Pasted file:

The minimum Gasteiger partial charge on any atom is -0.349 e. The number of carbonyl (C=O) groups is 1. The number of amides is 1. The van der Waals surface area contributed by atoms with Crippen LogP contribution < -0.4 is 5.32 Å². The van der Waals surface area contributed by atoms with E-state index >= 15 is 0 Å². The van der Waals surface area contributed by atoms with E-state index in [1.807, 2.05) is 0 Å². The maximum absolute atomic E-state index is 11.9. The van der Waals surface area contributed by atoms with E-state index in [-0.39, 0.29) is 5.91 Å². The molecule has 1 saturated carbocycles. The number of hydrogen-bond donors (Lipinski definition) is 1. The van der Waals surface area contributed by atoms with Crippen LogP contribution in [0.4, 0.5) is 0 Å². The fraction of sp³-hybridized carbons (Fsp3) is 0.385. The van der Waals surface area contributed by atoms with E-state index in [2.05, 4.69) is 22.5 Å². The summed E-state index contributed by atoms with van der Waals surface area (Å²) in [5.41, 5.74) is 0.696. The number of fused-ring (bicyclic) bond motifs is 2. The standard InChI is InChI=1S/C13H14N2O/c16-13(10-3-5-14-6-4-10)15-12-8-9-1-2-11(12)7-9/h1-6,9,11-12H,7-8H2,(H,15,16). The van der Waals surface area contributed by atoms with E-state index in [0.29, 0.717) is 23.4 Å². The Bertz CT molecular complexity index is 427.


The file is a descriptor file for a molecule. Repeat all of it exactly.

The minimum Gasteiger partial charge on any atom is -0.349 e. The number of carbonyl (C=O) groups is 1. The number of amides is 1. The van der Waals surface area contributed by atoms with Crippen LogP contribution < -0.4 is 5.32 Å². The van der Waals surface area contributed by atoms with E-state index >= 15 is 0 Å². The van der Waals surface area contributed by atoms with E-state index in [1.807, 2.05) is 0 Å². The maximum absolute atomic E-state index is 11.9. The van der Waals surface area contributed by atoms with E-state index in [-0.39, 0.29) is 5.91 Å². The molecule has 1 saturated carbocycles. The number of hydrogen-bond donors (Lipinski definition) is 1. The van der Waals surface area contributed by atoms with Crippen LogP contribution in [0.4, 0.5) is 0 Å². The fraction of sp³-hybridized carbons (Fsp3) is 0.385. The van der Waals surface area contributed by atoms with E-state index in [2.05, 4.69) is 22.5 Å². The summed E-state index contributed by atoms with van der Waals surface area (Å²) in [5.41, 5.74) is 0.696. The number of fused-ring (bicyclic) bond motifs is 2. The standard InChI is InChI=1S/C13H14N2O/c16-13(10-3-5-14-6-4-10)15-12-8-9-1-2-11(12)7-9/h1-6,9,11-12H,7-8H2,(H,15,16). The van der Waals surface area contributed by atoms with E-state index in [0.29, 0.717) is 23.4 Å². The Bertz CT molecular complexity index is 427.